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18 Inspiring Outdoor Makeovers

These dramatic before and afters will inspire you to transform your outdoor living space and gain curb appeal in the process

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Oakland Yard: Before

When University of California horticulturist Eric Schulz and his partner bought this home in 2008, the yard was a mess of bare soil and failing retaining walls. Although it “scared other buyers off,” says Schulz, he saw only potential.

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Oakland Yard: After

Believing that stairs and retaining walls can be an integral part of the design rather than something to hide, Schulz envisioned a grand staircase as a backdrop to outdoor meals. San Francisco–based landscape architect Mary Barensfeld helped him realize his dream, giving concrete walls, built-in planters, and stairs an art deco–esque treatment.

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Oakland Small Space: Before

Eric Schulz discovered that even the smallest areas of his outdoor spaces could be put to work. The narrow spot outside of the sunroom could easily have been a “nothing space,” he says.

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Oakland Small Space: After

But the sheltered pocket with seating is now the most fought-over spot between Schulz and his partner, Chris Groves, especially on chillier evenings when it’s protected from the wind. “It feels really private. I can still hear the music playing inside the house, but I’m very much surrounded by plants,” says Schulz.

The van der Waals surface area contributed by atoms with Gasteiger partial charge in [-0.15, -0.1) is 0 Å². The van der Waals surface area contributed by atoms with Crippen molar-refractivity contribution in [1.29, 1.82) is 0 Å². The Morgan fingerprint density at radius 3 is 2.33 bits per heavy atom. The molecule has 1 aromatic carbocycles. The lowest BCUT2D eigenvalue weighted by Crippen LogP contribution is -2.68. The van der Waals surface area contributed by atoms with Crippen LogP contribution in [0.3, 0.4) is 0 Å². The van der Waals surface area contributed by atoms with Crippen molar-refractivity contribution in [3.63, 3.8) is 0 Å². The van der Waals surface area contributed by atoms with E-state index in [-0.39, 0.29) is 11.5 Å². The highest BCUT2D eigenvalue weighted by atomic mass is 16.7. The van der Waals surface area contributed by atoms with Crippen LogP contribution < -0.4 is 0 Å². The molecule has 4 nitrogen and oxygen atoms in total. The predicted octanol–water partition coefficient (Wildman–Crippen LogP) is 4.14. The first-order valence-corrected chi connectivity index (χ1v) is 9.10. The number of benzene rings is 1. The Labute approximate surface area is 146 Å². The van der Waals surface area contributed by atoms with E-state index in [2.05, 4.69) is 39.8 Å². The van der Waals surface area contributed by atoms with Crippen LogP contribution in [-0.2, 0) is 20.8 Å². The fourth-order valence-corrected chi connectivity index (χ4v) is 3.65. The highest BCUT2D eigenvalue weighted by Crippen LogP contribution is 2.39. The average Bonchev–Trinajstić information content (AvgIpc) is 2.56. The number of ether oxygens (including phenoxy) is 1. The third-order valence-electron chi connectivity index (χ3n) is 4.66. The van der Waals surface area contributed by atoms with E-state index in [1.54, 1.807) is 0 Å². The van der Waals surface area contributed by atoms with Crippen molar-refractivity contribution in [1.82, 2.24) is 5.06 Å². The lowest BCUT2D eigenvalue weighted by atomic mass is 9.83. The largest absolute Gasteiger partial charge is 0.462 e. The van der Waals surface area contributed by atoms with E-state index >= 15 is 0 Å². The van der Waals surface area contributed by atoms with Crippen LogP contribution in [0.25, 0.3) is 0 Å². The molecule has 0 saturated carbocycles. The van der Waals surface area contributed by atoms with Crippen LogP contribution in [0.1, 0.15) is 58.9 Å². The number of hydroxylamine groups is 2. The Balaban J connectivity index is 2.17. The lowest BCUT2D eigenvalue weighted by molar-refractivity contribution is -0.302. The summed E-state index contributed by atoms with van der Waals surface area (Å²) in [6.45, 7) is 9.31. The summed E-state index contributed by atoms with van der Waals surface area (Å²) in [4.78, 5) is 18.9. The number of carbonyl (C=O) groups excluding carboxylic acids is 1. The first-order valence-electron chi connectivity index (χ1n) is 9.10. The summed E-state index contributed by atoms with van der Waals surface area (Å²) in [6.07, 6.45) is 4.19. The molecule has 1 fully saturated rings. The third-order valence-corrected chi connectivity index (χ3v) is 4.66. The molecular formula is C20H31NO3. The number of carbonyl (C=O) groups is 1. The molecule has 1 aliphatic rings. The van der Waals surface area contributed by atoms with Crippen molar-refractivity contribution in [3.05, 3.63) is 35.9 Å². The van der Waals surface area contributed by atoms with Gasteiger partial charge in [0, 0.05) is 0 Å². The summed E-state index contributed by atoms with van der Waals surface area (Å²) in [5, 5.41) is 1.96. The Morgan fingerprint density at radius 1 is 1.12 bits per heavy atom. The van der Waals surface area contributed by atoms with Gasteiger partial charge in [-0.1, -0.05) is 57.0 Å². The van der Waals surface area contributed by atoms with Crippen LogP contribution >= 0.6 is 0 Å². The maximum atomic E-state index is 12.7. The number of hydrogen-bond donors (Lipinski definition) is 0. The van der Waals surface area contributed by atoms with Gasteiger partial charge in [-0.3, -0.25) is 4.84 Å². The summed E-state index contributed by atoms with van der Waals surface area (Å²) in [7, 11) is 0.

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Low-Water Front Yard: Before

At the height of California’s drought, Sue Smith and Georganne Rosenberger did everything they could think of to save water at their Albany, CA, home—including letting their front lawn die. “It was the zeitgeist,” says Smith. “Everyone was doing it.”

But tired of the grim landscape, they enlisted the help of garden designer Rebecca Sweet (harmonyinthegarden.com). As they learned from Sweet, simply letting a lawn die—however well intentioned—isn’t actually the most sustainable choice. “Established trees, bees, and birds all suffer,” says Sweet. “Having a low-water garden helps the ecosystem survive a drought.”

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Low-Water Front Yard: After

To bring lushness to Smith and Rosenberger’s yard, Sweet clustered large swaths of plants in jewel tones that echo the home’s colors. Though nearly all of the plants are low-water once established, the designer took a multipronged approach to save every drop possible, from installing a drip-irrigation system that operates on a smart timer to placing a rain barrel under a downspout to catch runoff. (Even though droughts ebb and flow in the West, California is still a summer-dry climate, making a water-wise garden a smart idea regardless of winter rainfall.)

Half a year later, Smith and Rosenberger couldn’t be happier with the garden as it has grown in. “We sit in the living room and stare out the window in complete disbelief that this is ours,” says Smith. And when they open their water bill each month, they’re equally shocked: The amount hasn’t budged.